Anyone who has built, or has considered building, their own desktop PC knows it can get very expensive and time consuming, especially if you’re hoping to outfit it with the latest and greatest hardware. But according to French startup Blade, using a powerful gaming PC shouldn’t be much different than subscribing to Netflix.
That’s the crux of Blade’s monthly subscription service, Shadow, which will soon be launching for a small number of users in the U.S. after first arriving in France. The service will be available in California starting Feb. 15, with a limited batch of preorders on offer on Jan. 4. It will expand to the rest of the continental U.S. this summer, according to the company.
The idea is certainly enticing: the Shadow app allows essentially any mobile device or computer to run full PC games, whether it be on a Samsung Galaxy phone or a five-year-old MacBook Air. The company is pitching it as a way to turn any gadget with a screen and an Internet connection into a speedy gaming rig that can run demanding PC games and fit in your pocket.
The Shadow app works by outsourcing all the heavy lifting to Blade’s hardware in its data centers, which offers users the experience of gaming on a Windows 10 PC featuring Nvidia graphics and an Intel Core i7 processor with 12GB of RAM and 256GB of storage. Using Nvidia’s tech, Shadow can run graphics in 1080p at 144Hz or 4K resolution at 60Hz. The service is available for Windows, Mac OS, Android, Android TV-powered smart TVs, and will be coming soon to iOS. The company will also sell a hub with ports and a microprocessor later this year for users who want to game with accessories like a monitor and keyboard when accessing the service. In terms of data usage and battery life, Blade says running games through Shadow is just about as taxing on your mobile device as streaming an HD movie.
“One thing that’s important to us is not [having] to teach the player a new way to use the device, or a new way to play,” says Asher Kagan, Blade’s president. “It’s the same experience that they’ve had so far.” Another part of Blade’s sell is that gamers won’t have to worry about upgrading their computer, since the company plans to update its own gear as new tech becomes available.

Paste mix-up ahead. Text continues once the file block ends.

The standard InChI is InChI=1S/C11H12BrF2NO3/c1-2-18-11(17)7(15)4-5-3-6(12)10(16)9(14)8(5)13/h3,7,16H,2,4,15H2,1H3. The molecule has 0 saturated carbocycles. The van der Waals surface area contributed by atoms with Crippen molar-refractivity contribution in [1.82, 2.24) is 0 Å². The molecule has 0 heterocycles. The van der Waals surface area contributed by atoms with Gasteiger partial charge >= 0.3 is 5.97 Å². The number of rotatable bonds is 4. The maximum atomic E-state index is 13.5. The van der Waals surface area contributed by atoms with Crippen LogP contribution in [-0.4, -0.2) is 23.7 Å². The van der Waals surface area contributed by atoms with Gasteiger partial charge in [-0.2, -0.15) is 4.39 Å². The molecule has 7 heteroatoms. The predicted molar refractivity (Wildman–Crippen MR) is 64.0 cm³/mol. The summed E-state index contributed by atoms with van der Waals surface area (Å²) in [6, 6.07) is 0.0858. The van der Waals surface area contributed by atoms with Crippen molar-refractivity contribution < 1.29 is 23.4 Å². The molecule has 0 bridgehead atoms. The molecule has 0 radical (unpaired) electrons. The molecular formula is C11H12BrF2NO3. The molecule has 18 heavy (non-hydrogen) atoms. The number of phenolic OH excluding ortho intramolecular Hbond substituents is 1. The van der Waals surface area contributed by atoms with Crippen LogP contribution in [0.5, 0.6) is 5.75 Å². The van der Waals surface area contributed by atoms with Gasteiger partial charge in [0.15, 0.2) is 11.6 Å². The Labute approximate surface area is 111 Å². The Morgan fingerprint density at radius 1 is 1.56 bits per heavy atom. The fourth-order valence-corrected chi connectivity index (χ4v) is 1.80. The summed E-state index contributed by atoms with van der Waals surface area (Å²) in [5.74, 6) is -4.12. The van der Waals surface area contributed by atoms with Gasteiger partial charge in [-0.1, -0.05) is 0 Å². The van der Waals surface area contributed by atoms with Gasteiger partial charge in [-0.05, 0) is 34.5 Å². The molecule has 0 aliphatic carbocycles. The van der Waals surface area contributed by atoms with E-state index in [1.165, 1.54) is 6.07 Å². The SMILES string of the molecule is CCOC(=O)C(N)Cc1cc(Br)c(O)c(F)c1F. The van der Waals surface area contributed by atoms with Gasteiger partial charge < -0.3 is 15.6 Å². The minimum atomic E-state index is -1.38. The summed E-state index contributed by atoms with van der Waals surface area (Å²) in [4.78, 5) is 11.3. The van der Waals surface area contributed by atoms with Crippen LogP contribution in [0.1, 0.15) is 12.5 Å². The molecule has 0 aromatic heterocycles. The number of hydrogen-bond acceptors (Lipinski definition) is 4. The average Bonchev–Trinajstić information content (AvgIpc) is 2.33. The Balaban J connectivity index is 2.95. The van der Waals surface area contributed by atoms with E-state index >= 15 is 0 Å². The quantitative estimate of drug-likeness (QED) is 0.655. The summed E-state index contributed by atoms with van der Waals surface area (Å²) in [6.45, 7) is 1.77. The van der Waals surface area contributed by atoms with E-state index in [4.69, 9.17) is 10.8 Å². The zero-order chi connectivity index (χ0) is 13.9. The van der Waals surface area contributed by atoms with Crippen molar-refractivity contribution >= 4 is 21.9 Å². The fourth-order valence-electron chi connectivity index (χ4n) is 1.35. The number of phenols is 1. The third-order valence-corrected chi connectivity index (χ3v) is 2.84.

Blade’s Shadow is far from the first attempt at building a streaming gaming service — services like Parsec and LiquidSky have similar ambitions. But latency has been a key obstacle for cloud gaming services in the past. Perhaps the most memorable example of this was an early service that debuted in 2010 called OnLive. Although there was plenty of excitement behind the idea, business troubles and concerns over laggy performance eventually contributed to the service’s downfall, with Sony buying the company’s assets in 2015. But companies like Shadow could have a better chance at succeeding today thanks to faster Internet connections and advanced cloud computing services like those operated by Amazon and Microsoft. “We didn’t really have this notion of cloud or mobile computing that we have today,” says Brian Blau, a research vice president at Gartner. “It’s really a different landscape.”
Blade maintains that latency won’t be an issue with its service. The company claims that it’s conducted blind tests in which professional competitive gamers couldn’t tell the difference between Shadow and a physical PC when playing Overwatch and Counter-Strike, two fast-paced shooters that demand zero latency for maximum enjoyment. In a live demo of the technology, I witnessed Tomb Raider running on a Samsung Galaxy phone, Samsung Galaxy tablet, and a smart TV with no visible lag.
But there are other potential hangups to consider. Getting the best performance out of Blade’s service will depend on the strength of your Internet connection — Shadow requires at least 15 Mbps. That’s important to consider if you’re primarily interested in using Shadow for the degree of portability it provides, since you may not always have a strong enough Wi-Fi connection if you’re planning to stream games on the go.
The pricing may also be tough for some users to justify. At $34.95 per month for a one-year commitment, $39.95 per month for a three-month commitment, or $49.95 per month for no commitment, you would be spending a minimum of about $420 per year for your high-end gaming PC. That’s expensive for gamers that may be used to spending roughly $500 or $600 to upgrade the graphics card and processor in their PC every three or four years. Plus, gaming giants like Nvidia and Sony already operate their own cloud gaming services, which could make it difficult for startups like Blade to compete for gamers’ attention and money. Still, Blade’s Kagan is optimistic his company can make a dent despite the competition. And for Blade, winning with gamers could ultimately serve as a stepping stone towards launching more general purpose cloud-based PCs. “Gamers are unforgivable for any latency or quality issue,” he says. “If we can prove that this will work for gamers, it will work for anyone else.”